Global Citizen Festival heads to South Africa –A-listers on the line-up
A host of big international stars and local celebrities will be performing at the Global Citizen Festival in Johannesburg in December to play their part in paying homage to Nelson Mandela and alleviate extreme poverty.
But before you get out your coins, you’ll need to know that this isn’t your standard concert.
Global Citizen Festival is a free, ticketed concert that rallies politicians, musicians and global leaders to influence citizens on a global scale. So, no matter how thick your wallet, you have to earn tickets by taking “action” and each time you take action, you earn points. Those points will get you into the concert.
City Press on Sunday reported that Beyoncé would be just one of the big names taking part in the festival at the end of the year. Global Citizen CEO Hugh Evans promised that the line-up is “the greatest that Global Citizen had ever put together.” The full list of names will be released at a press conference being held in Johannesburg on Monday morning.
And while Mzansi will be sure to celebrate the arrival of big stars, as well as having a strong African contingent taking part in the festival, Evans said the idea is to mobilise citizens that could influence policies.
"We’re not interested in doing just a really big rock concert because there are enough really big rock concerts around the world. At the heart of what we do is the belief that if we can mobilise a movement of a hundred million global citizens who use their collective influence to encourage governments to adopt policies, that would alleviate poverty.”
Evans, who was in South Africa in April with Coldplay’s Chris Martin, who is the curator of the festival, said that Nelson Mandela’s centenary was a big factor on deciding to host the festival in South Africa this year.
"We are deeply inspired by the life and legacy of Nelson Mandela and when Kweku (Mandela) approached us a few years ago and said 2018 would marking Nelson Mandela’s 100th anniversary, we knew it would be a historic moment.”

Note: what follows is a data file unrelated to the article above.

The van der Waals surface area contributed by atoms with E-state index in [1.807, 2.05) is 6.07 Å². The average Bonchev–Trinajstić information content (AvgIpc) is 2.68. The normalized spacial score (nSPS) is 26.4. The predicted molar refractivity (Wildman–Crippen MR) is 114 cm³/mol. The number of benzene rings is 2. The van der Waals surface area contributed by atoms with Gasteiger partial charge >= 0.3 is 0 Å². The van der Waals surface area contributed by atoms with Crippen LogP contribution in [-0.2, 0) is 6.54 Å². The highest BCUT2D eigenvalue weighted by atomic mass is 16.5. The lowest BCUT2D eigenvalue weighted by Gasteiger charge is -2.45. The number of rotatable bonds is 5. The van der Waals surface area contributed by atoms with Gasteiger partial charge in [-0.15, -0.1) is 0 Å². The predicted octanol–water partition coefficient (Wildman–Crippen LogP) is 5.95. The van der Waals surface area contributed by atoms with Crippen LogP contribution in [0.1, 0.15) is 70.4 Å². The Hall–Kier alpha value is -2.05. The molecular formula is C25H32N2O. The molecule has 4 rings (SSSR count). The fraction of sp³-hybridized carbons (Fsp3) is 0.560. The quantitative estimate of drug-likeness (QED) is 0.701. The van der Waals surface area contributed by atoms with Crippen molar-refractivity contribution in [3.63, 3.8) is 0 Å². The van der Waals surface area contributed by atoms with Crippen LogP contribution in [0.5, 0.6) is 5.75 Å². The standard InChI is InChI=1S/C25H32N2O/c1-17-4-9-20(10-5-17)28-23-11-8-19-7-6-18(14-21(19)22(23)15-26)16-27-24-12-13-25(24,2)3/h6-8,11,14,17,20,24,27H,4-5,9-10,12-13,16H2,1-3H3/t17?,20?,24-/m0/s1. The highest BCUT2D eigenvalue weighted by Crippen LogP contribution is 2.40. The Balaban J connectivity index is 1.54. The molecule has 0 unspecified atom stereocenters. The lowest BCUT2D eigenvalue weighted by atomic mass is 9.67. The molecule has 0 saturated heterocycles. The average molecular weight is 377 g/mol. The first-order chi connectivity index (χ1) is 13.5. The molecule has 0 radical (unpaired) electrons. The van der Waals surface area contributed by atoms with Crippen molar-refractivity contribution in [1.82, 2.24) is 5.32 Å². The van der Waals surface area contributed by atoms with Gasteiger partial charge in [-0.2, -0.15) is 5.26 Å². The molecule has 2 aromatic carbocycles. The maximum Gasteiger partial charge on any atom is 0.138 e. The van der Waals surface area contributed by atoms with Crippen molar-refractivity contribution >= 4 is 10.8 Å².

In fact, Kweku Mandela has been instrumental in bringing the festival to South Africa. He said that the Mandela family did not want another concert celebrating an individual but rather wanted to find ways on how to take his grandfather’s legacy and apply it.
"One of the key things we are trying to galvanise is that sense of renewal and the excitement around getting involved and engaging with communities around issues that we can bring to an end, such as poverty.”
The concert sees global leaders make pledges to help alleviate extreme poverty. Evans said government officials, business leaders and philanthropists make these donations and Global Citizen makes sure that it isn’t a case of “having your moment in the sun” but rather the commitments are tracked, with the reports made public on their website.
The combination of celebrities using their star power, global leaders publicly committing to make a difference and the youth gathering together is exactly the kind of daily activism that organisers are hoping to inspire.
"We know there is a large youth population who have the power to change the destiny of not just Africa, but the world. And it’s how do we engage them to give them the opportunity to believe they can have a real impact. And give them an opportunity to take their ideas forward and participate in this daily activism," said Kweku.
Halala, Global Citizen. We’re ready.